In the ‘Blogging on Demand’ series you get to choose the topic. If you have a great idea you want the world to know about, feel free to contact me. Northern NSW GP and technophile Dr David Guest feels that one particular low-cost health-IT solution from New Zealand, called GP2GP, is worthy of more discussion and would make a big difference in Australia.

I admit it’s odd: Every time a new patient presents, the receptionist will see to it that a huge pile of paper notes ends up on my desk, often held together by paperclips or elastic bands.

I usually move the pile over to one side and look at it for a couple of days to see if the documents will disappear which, so far, hasn’t happened. Then, during a lunch break, I bite the bullet and trawl through the record, under while entering the data into the computer: allergies, medications, history, family history etc.

Important documents are scanned and shredded. When a patient at any stage decides to leave the practice, the receptionist prints the record and faxes it to the next GP. When it’s a large record she will make sure it’s held firmly together by paperclips or an elastic band before it goes to the post office in a big envelope.

Getting computers to solve this problem for us is an issue in Australia, because our IT systems don’t communicate. But in New Zealand and the UK they have found a way to transfer health records electronically. It’s called e-mail. Well, not really, but there are similarities.

Simply put, GP2GP is a software application that securely transfers an electronic health record from one practice to another, and automatically stores information in the relevant sections of a patient’s record.

A no-brainer

Dr Guest: “Although I support the PCEHR one cannot help but feel frustrated by the slow pace of change and the limited functionality it provides. In recent times I have become much more interested in simple low-cost achievable IT solutions.”

“It would be great to emulate the UK and NZ ability to transfer medical records from one practice to another. Auto-populating medical lists, health summaries, allergies and vaccinations will save time and reduce medical errors. New Zealand has reportedly done this for less than a million dollars. Given the lack of progress in Australian health IT, it seems a no-brainer to replicate this.”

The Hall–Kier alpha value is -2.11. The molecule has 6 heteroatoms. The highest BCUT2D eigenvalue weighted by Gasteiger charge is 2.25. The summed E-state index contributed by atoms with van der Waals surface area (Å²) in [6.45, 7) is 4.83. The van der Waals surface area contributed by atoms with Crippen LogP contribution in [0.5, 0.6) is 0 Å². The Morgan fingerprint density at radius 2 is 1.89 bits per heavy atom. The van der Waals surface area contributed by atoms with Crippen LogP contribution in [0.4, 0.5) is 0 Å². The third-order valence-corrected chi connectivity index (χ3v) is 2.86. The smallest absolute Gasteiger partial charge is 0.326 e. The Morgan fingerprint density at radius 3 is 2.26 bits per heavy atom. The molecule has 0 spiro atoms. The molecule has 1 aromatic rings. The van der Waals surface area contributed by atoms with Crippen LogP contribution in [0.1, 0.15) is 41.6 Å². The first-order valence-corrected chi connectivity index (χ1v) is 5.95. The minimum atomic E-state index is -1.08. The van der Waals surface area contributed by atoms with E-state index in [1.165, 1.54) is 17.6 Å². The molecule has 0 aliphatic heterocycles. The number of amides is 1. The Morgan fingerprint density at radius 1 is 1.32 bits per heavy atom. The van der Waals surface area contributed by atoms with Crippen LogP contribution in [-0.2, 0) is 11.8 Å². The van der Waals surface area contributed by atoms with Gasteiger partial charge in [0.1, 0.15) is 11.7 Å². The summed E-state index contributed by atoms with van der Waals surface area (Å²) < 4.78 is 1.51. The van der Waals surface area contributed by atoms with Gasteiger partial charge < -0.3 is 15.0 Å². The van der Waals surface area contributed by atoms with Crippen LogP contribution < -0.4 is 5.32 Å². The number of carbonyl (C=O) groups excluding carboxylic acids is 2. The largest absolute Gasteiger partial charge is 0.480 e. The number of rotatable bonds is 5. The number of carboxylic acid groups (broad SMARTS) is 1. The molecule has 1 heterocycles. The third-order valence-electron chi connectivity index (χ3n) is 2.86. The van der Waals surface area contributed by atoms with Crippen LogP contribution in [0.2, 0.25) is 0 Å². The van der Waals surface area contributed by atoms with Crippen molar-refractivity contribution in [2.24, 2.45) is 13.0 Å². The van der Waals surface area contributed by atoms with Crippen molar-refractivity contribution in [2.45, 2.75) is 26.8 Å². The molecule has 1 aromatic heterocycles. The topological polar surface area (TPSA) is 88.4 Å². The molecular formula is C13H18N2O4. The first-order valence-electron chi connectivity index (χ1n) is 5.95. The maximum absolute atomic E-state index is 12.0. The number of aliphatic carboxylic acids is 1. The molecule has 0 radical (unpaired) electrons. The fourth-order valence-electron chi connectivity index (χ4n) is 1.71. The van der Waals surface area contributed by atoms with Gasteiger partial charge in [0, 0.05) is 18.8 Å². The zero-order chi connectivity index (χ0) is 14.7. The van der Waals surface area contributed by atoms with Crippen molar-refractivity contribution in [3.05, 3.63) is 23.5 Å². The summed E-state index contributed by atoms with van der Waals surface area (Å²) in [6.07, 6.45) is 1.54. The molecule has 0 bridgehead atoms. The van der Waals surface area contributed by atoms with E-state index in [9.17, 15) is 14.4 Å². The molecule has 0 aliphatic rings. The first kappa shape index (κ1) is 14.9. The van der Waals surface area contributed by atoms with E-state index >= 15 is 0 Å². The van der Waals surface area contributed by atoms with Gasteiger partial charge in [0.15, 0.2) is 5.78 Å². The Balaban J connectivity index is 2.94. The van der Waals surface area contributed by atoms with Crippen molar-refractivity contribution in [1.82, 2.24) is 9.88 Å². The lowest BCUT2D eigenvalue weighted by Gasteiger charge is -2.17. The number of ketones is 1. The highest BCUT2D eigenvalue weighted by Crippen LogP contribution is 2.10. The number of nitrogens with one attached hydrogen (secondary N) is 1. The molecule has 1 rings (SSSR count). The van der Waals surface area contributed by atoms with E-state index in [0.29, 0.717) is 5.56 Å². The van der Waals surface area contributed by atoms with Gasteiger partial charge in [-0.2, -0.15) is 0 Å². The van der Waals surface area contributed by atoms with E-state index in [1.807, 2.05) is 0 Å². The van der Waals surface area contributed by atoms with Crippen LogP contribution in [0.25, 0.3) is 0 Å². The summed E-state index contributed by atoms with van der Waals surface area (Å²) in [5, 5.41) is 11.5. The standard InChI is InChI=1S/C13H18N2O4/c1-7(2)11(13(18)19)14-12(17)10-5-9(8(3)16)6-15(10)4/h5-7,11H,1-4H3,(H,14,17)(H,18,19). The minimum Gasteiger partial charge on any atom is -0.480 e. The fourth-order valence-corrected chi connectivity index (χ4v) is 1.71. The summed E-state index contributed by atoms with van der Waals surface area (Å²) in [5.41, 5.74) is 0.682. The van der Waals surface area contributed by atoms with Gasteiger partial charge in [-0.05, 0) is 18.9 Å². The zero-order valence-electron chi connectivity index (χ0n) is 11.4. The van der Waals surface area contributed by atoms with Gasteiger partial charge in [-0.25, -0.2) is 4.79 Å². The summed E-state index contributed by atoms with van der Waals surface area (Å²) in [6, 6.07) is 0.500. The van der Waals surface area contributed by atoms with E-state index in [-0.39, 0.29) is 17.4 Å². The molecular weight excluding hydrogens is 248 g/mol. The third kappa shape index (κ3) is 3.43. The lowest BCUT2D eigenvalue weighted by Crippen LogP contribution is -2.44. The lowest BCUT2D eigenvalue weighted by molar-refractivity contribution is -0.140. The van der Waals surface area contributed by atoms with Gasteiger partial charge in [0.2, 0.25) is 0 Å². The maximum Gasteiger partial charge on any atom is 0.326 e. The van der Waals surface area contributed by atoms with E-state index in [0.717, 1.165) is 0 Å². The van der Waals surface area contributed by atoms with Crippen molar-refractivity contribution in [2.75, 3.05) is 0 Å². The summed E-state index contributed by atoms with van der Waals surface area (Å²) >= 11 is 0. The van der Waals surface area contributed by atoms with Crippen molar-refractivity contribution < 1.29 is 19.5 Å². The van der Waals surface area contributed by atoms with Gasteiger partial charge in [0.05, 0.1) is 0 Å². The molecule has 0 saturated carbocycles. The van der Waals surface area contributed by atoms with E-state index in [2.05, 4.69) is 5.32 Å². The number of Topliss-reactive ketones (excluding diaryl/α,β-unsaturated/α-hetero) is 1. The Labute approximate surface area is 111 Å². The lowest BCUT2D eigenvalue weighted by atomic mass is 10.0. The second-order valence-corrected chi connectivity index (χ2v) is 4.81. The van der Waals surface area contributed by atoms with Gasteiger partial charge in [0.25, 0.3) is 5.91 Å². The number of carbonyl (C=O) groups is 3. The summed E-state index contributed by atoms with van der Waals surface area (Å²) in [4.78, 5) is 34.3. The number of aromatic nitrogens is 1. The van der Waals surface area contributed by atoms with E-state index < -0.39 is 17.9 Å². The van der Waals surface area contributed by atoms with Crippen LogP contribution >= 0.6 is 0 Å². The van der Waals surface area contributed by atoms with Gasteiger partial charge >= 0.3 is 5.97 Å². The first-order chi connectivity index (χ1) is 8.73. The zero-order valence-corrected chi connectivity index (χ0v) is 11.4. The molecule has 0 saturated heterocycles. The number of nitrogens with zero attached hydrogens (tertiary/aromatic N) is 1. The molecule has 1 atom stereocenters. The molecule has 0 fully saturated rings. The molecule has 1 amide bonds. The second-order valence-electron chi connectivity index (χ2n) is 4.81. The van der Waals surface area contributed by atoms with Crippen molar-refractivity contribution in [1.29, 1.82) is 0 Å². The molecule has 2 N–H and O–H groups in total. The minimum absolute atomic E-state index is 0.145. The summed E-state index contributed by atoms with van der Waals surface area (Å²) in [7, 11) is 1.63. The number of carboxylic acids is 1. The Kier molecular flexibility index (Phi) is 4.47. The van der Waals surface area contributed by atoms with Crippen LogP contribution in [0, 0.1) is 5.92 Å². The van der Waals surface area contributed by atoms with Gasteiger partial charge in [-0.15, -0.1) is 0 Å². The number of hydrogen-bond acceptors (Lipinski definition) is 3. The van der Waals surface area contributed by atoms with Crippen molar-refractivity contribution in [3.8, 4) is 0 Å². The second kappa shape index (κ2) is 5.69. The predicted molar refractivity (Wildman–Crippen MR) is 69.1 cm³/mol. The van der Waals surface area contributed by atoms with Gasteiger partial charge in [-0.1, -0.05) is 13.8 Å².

“Patients have a reasonable expectation and entitlement that information can be easily transferred to their new practice

RACGP e-health spokesperson Dr Nathan Pinskier says: “Australians legitimately change their GP and general practice for a number of reasons, for example because their GP retires, practices merge or people relocate. Approximately 10% of Australians move home each year. Patients have a reasonable expectation and entitlement that personal healthcare information held by their current general practice can be easily transferred to their new practice.”

“Transferring data via a physical medium, like discs and USBs, is problematic as they only work well between compatible systems. The PCEHR allows for the sharing of some clinical documents via a point to share environment, however this requires the patient and both the old and the new general practices to be registered with the PCEHR.”

“Furthermore the documents that may be available for transfer may not always be the information required by the new general practitioner, as documents can be restricted or removed by the consumer. The PCEHR is after all, by definition, the consumer’s personally controlled healthcare record.”